Mashing Virtual Reality & Social Computing – When Virtual Reality Becomes Real?

We read an interesting article from eWeek that analyzed the impending mash up of three-dimensional virtual reality worlds such as Second Life and social networks such as Facebook.  We’ve discussed this previously, but found some the examples of initiatives being undertaken by IBM, Unisfair, and Second Life Link to be a good measure of the progress (or lack thereof) to date.  As the article notes:

“…avatars would pop up filled with content from real employees’ Lotus Connections profile, displaying their experiences, skills and interests, as well as the projects they worked on. A Lotus Connections blog expressing a user’s opinions would be exposed on a billboard or a wall in the virtual city.

….the virtual reality-social network crossover isn’t limited to the enterprise…. Second Life Link, an application built from the Facebook platform, enables users to display their Second Life avatars to their Facebook friends. With this application, users can search through friends on both social networks.

Gartner analyst Adam Sarner described this paradigm shift as the move to the Generation Virtual, where people aren’t connected by age or gender as much as they were in the past, but by common interests.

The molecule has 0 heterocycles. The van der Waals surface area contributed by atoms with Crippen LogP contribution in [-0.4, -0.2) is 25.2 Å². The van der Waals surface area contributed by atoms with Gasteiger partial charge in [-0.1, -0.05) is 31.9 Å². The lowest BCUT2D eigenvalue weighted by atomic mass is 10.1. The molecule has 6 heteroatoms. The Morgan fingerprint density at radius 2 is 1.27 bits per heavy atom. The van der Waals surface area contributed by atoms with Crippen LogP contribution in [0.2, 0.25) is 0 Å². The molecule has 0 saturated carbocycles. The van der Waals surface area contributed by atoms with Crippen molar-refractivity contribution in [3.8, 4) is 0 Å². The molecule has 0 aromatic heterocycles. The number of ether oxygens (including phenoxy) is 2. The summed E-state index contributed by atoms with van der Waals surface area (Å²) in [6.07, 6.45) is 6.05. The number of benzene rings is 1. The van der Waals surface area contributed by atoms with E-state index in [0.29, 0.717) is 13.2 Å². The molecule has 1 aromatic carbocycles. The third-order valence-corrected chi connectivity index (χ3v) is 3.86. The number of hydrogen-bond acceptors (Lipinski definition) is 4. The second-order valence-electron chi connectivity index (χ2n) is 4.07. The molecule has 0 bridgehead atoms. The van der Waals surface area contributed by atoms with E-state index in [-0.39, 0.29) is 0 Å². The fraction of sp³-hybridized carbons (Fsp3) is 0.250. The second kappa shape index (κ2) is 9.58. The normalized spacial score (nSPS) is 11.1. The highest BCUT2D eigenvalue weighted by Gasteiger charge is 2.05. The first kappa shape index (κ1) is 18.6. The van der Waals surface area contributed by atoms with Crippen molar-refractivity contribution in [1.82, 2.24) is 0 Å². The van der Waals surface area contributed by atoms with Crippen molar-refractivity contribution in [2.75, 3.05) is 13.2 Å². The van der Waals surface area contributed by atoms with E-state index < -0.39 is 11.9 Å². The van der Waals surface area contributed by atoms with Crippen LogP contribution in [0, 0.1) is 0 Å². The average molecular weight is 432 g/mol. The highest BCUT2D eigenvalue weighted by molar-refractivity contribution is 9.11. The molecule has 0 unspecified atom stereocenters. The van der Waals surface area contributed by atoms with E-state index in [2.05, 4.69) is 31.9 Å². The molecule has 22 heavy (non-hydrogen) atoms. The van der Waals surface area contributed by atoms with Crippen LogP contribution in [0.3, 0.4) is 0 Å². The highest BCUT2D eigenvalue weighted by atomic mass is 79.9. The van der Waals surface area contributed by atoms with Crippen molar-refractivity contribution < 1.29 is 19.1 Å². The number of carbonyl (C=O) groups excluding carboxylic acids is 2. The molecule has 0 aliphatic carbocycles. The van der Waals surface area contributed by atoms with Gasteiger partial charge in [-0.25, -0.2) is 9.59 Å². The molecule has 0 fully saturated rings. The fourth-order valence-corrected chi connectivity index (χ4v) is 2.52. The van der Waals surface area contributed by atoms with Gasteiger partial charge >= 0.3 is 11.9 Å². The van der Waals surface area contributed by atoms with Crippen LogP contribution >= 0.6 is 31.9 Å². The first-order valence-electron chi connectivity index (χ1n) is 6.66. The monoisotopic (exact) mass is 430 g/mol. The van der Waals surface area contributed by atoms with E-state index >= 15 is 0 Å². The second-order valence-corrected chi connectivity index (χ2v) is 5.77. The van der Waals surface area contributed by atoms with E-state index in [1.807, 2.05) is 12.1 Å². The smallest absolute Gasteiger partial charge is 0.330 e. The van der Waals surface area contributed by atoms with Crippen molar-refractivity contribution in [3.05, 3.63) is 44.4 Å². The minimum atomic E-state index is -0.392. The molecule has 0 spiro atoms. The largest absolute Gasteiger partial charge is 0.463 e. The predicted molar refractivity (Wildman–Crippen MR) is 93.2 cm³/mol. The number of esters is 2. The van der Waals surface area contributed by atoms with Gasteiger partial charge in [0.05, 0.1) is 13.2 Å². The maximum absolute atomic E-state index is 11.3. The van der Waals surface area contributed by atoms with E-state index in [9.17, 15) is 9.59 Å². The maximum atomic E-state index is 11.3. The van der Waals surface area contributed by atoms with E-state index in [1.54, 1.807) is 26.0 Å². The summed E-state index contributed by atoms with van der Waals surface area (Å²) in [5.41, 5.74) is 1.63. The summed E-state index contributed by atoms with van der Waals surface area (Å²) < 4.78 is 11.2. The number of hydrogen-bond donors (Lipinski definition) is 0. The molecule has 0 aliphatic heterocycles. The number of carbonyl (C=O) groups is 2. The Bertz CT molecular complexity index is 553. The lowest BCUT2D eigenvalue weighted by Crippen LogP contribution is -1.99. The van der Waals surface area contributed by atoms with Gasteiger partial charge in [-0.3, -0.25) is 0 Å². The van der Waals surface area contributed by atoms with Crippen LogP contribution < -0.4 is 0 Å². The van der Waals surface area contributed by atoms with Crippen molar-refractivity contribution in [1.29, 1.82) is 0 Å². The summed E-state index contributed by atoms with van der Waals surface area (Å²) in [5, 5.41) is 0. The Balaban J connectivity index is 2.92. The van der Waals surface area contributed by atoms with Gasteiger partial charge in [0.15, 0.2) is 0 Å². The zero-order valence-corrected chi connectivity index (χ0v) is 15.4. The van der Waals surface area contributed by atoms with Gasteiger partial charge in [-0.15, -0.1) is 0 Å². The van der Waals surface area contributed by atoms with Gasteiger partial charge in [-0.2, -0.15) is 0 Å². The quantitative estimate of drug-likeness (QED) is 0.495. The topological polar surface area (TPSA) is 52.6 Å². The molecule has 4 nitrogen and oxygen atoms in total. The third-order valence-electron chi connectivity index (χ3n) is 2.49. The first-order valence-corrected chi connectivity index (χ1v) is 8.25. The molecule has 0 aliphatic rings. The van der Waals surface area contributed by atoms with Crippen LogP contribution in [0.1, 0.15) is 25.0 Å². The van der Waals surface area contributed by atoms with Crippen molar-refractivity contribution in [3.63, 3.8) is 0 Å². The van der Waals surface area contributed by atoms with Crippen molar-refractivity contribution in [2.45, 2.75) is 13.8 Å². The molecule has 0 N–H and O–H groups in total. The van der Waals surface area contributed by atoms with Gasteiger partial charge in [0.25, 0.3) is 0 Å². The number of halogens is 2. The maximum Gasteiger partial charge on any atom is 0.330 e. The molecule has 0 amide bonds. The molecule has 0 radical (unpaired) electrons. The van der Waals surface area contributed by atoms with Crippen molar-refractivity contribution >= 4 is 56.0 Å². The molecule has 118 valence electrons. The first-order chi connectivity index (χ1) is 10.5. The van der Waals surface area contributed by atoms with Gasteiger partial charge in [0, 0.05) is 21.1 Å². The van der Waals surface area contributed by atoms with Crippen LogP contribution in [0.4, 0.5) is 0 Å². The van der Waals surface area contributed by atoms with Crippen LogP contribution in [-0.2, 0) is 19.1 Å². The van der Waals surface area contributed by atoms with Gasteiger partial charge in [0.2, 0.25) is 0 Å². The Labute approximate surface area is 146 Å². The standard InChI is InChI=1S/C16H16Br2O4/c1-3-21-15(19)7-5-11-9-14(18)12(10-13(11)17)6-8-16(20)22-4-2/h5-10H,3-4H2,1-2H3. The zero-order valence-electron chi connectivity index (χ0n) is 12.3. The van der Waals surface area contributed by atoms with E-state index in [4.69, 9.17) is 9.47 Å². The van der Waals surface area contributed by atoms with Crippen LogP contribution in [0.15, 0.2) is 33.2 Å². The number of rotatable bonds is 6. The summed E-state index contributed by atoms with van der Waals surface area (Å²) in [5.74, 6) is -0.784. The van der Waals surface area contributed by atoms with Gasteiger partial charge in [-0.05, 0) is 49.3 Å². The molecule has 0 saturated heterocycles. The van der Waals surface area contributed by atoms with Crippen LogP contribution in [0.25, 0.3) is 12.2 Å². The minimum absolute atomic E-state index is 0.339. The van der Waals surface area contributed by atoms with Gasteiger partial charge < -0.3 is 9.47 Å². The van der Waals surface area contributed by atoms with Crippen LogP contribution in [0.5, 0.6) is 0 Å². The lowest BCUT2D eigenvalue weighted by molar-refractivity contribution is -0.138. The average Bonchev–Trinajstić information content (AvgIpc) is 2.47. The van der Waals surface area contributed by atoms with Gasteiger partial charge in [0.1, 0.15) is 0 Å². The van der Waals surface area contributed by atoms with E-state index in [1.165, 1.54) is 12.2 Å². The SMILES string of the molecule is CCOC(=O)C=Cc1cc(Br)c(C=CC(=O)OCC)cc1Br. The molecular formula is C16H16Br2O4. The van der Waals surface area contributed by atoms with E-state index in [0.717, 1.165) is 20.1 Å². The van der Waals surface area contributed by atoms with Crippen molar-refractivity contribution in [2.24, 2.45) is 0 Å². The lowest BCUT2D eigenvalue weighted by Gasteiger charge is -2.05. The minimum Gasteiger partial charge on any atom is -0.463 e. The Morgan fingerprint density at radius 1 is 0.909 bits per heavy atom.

Forrester Research analyst Charlene Li has two views of virtual worlds: While she believes virtual reality is fine for companies such as IBM to use as a virtual meeting place for workers to collaborate on tasks, she is less sanguine about the potential for virtual worlds in the consumer space.

Li said Second Life and others of its ilk haven’t gained the traction of text-based social networks because they involve more time and creativity-crafting an avatar and profile than most people want to deal with.

“Many people, as you can see with Facebook and MySpace, want to get in, talk to their friends, stay in touch and leave multiple times a day,” Li said.”

This entry was posted on Friday, November 30th, 2007 at 1:32 pm and is filed under Blog.  You can follow any responses to this entry through the RSS 2.0 feed.  You can leave a response, or trackback from your own site. 

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